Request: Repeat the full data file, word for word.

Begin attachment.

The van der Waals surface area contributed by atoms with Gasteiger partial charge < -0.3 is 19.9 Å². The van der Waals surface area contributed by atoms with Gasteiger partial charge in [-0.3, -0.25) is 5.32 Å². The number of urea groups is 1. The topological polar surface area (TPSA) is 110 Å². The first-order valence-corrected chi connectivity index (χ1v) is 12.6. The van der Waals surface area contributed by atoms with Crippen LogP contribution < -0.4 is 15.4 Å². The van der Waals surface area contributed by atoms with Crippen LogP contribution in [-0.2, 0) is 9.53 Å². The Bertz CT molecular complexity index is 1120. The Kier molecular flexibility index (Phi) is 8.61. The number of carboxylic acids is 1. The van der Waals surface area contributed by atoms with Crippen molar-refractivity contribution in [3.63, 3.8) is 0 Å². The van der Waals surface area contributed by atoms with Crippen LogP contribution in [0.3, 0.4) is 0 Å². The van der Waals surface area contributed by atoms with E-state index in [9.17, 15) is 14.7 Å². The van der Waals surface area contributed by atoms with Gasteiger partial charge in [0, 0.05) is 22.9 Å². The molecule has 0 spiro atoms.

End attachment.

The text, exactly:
The van der Waals surface area contributed by atoms with Gasteiger partial charge < -0.3 is 19.9 Å². The van der Waals surface area contributed by atoms with Gasteiger partial charge in [-0.3, -0.25) is 5.32 Å². The number of urea groups is 1. The topological polar surface area (TPSA) is 110 Å². The first-order valence-corrected chi connectivity index (χ1v) is 12.6. The van der Waals surface area contributed by atoms with Crippen LogP contribution < -0.4 is 15.4 Å². The van der Waals surface area contributed by atoms with Crippen LogP contribution in [-0.2, 0) is 9.53 Å². The Bertz CT molecular complexity index is 1120. The Kier molecular flexibility index (Phi) is 8.61. The number of carboxylic acids is 1. The van der Waals surface area contributed by atoms with Crippen molar-refractivity contribution in [3.63, 3.8) is 0 Å². The van der Waals surface area contributed by atoms with Crippen LogP contribution in [0.3, 0.4) is 0 Å². The van der Waals surface area contributed by atoms with E-state index in [9.17, 15) is 14.7 Å². The van der Waals surface area contributed by atoms with Gasteiger partial charge in [0, 0.05) is 22.9 Å². The molecule has 0 spiro atoms.